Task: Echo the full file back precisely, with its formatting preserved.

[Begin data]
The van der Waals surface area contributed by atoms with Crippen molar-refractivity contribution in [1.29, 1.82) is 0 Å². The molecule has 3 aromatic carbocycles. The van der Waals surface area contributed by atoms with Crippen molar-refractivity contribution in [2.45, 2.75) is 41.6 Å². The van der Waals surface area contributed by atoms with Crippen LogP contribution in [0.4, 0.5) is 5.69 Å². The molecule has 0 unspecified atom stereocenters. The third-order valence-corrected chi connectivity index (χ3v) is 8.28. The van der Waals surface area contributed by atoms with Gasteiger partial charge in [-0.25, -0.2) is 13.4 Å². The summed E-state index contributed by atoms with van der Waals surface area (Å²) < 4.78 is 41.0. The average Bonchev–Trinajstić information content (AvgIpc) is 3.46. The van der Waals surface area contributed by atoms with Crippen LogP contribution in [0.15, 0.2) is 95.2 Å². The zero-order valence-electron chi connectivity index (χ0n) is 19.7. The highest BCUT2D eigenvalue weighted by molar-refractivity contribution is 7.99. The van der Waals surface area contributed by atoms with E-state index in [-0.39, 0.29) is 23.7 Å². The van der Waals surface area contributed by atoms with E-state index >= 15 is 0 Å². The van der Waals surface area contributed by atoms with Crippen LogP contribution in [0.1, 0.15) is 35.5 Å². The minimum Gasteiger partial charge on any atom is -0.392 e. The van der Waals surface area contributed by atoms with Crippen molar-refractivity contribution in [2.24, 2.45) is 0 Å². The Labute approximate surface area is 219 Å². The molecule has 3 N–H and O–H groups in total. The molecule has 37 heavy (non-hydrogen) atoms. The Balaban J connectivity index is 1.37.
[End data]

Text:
The van der Waals surface area contributed by atoms with Crippen molar-refractivity contribution in [1.29, 1.82) is 0 Å². The molecule has 3 aromatic carbocycles. The van der Waals surface area contributed by atoms with Crippen molar-refractivity contribution in [2.45, 2.75) is 41.6 Å². The van der Waals surface area contributed by atoms with Crippen LogP contribution in [0.4, 0.5) is 5.69 Å². The molecule has 0 unspecified atom stereocenters. The third-order valence-corrected chi connectivity index (χ3v) is 8.28. The van der Waals surface area contributed by atoms with Gasteiger partial charge in [-0.25, -0.2) is 13.4 Å². The summed E-state index contributed by atoms with van der Waals surface area (Å²) < 4.78 is 41.0. The average Bonchev–Trinajstić information content (AvgIpc) is 3.46. The van der Waals surface area contributed by atoms with Crippen LogP contribution in [0.15, 0.2) is 95.2 Å². The zero-order valence-electron chi connectivity index (χ0n) is 19.7. The highest BCUT2D eigenvalue weighted by molar-refractivity contribution is 7.99. The van der Waals surface area contributed by atoms with E-state index in [-0.39, 0.29) is 23.7 Å². The van der Waals surface area contributed by atoms with E-state index >= 15 is 0 Å². The van der Waals surface area contributed by atoms with Crippen LogP contribution in [0.1, 0.15) is 35.5 Å². The minimum Gasteiger partial charge on any atom is -0.392 e. The van der Waals surface area contributed by atoms with Crippen molar-refractivity contribution in [2.24, 2.45) is 0 Å². The Labute approximate surface area is 219 Å². The molecule has 3 N–H and O–H groups in total. The molecule has 37 heavy (non-hydrogen) atoms. The Balaban J connectivity index is 1.37.